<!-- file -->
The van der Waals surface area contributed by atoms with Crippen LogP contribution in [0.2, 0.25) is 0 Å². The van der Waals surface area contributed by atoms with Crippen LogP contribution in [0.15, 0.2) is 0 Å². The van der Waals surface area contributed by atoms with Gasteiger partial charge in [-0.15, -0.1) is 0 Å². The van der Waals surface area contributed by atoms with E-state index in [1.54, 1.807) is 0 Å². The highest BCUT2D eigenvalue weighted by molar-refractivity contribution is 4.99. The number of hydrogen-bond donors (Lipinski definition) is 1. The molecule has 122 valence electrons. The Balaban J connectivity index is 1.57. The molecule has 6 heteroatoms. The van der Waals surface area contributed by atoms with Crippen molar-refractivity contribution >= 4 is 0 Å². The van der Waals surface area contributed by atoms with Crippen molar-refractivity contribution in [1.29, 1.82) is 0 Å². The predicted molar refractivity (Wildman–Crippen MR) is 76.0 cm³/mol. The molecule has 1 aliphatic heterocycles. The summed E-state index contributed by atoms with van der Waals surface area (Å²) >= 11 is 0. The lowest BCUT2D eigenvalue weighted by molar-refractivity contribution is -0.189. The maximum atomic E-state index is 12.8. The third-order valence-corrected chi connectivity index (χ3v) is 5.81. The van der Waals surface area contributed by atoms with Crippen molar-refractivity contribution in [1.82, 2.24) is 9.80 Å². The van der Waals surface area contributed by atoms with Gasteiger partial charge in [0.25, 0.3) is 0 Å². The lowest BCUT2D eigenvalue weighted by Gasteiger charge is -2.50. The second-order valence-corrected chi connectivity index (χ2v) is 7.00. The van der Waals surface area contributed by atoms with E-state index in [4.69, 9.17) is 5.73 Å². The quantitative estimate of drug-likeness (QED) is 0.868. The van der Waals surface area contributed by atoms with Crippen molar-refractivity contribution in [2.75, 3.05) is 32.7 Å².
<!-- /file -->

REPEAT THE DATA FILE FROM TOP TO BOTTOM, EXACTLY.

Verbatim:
The van der Waals surface area contributed by atoms with Crippen LogP contribution in [0.2, 0.25) is 0 Å². The van der Waals surface area contributed by atoms with Crippen LogP contribution in [0.15, 0.2) is 0 Å². The van der Waals surface area contributed by atoms with Gasteiger partial charge in [-0.15, -0.1) is 0 Å². The van der Waals surface area contributed by atoms with E-state index in [1.54, 1.807) is 0 Å². The highest BCUT2D eigenvalue weighted by molar-refractivity contribution is 4.99. The number of hydrogen-bond donors (Lipinski definition) is 1. The molecule has 122 valence electrons. The Balaban J connectivity index is 1.57. The molecule has 6 heteroatoms. The van der Waals surface area contributed by atoms with Crippen molar-refractivity contribution >= 4 is 0 Å². The van der Waals surface area contributed by atoms with Crippen molar-refractivity contribution in [1.29, 1.82) is 0 Å². The predicted molar refractivity (Wildman–Crippen MR) is 76.0 cm³/mol. The molecule has 1 aliphatic heterocycles. The summed E-state index contributed by atoms with van der Waals surface area (Å²) >= 11 is 0. The lowest BCUT2D eigenvalue weighted by molar-refractivity contribution is -0.189. The maximum atomic E-state index is 12.8. The third-order valence-corrected chi connectivity index (χ3v) is 5.81. The van der Waals surface area contributed by atoms with Crippen molar-refractivity contribution in [1.82, 2.24) is 9.80 Å². The van der Waals surface area contributed by atoms with Gasteiger partial charge in [0.25, 0.3) is 0 Å². The lowest BCUT2D eigenvalue weighted by Gasteiger charge is -2.50. The second-order valence-corrected chi connectivity index (χ2v) is 7.00. The van der Waals surface area contributed by atoms with E-state index in [4.69, 9.17) is 5.73 Å². The quantitative estimate of drug-likeness (QED) is 0.868. The van der Waals surface area contributed by atoms with Crippen molar-refractivity contribution in [2.75, 3.05) is 32.7 Å².